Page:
Inclusion of both relative and absolute sample counts is very useful when the recording is processed using tools such as MATLAB because the recording size can be dramatically smaller than if the file was captured continuously (i.e. including the dead time) while maintaining absolute timing references. These absolute timing references are also important for pulse timing measurements and correlation with other equipment in the lab or on the range.
Enhanced features for pulsed signals: Many if not most of the signals that Spectro-X must operate on are some form of pulsed waveform. As a result, features that make this process more precise and versatile are welcome. The latest version of Spectro-X adds to its already formidable array of pulse search functionality in several ways. The 3-dB point of the pulse is now used as the start and end of a pulse, which provides more consistent pulse widths regardless of the thresholds chosen by the user. Pulse frequencies are now computed at 10%, 30%, 50%, 70%, and 90% of each pulse along with the overall pulse frequency. This helps to determine the type of pulse, such as CW, linear chirp, non-linear chirp, or an unknown type.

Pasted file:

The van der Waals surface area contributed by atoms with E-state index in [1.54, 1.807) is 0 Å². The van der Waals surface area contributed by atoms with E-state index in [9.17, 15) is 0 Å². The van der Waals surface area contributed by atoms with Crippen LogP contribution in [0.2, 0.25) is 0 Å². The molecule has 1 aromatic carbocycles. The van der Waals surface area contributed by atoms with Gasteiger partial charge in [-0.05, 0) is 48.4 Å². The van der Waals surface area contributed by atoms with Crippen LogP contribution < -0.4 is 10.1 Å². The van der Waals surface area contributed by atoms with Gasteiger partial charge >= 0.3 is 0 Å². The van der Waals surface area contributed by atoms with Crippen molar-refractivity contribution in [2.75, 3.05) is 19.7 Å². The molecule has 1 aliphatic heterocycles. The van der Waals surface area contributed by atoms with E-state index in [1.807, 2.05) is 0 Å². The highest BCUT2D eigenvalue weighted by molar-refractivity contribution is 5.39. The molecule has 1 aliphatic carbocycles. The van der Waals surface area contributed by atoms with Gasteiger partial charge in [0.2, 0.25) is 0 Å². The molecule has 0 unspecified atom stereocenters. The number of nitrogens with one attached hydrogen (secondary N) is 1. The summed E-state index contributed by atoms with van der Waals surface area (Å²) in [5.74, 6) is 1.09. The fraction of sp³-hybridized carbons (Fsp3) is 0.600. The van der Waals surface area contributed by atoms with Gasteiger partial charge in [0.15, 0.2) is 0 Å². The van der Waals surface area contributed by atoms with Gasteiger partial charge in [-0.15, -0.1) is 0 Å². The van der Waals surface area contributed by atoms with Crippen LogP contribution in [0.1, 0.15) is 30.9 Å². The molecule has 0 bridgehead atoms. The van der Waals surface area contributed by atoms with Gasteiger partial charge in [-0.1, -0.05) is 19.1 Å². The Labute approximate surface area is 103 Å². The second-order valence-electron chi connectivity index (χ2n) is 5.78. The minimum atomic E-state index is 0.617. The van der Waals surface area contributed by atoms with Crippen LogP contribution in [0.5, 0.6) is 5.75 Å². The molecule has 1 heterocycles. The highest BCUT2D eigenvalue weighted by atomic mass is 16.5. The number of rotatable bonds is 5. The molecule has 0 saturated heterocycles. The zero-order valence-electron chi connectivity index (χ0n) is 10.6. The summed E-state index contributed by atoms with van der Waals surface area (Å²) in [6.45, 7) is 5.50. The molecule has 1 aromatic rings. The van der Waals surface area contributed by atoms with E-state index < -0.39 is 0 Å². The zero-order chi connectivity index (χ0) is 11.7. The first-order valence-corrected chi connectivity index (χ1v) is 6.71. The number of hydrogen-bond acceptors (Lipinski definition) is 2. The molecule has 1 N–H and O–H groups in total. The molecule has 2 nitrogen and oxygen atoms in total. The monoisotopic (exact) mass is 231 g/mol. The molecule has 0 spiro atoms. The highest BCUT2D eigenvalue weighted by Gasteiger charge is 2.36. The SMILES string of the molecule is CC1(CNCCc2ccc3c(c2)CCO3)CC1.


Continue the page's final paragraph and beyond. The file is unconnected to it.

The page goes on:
In addition, the total number of phase transitions are now computed and included in the saved pulse results, which is important in order to quickly determine whether a pulse is modulated. That is, if pulse linearly changes frequency at each 10%, 30%, 50%, 70%, and 90% point, it is almost certainly linear chirp as a nonlinear chirp has random phase changes. A pulse with a large number of phase transitions has modulation while a square pulse will have fewer phase transitions introduced by Doppler effects, identifying it as an unmodulated pulse type. While this capability does not identify all characteristics of the pulse it provides a fast way to discriminate between a modulated and unmodulated pulse.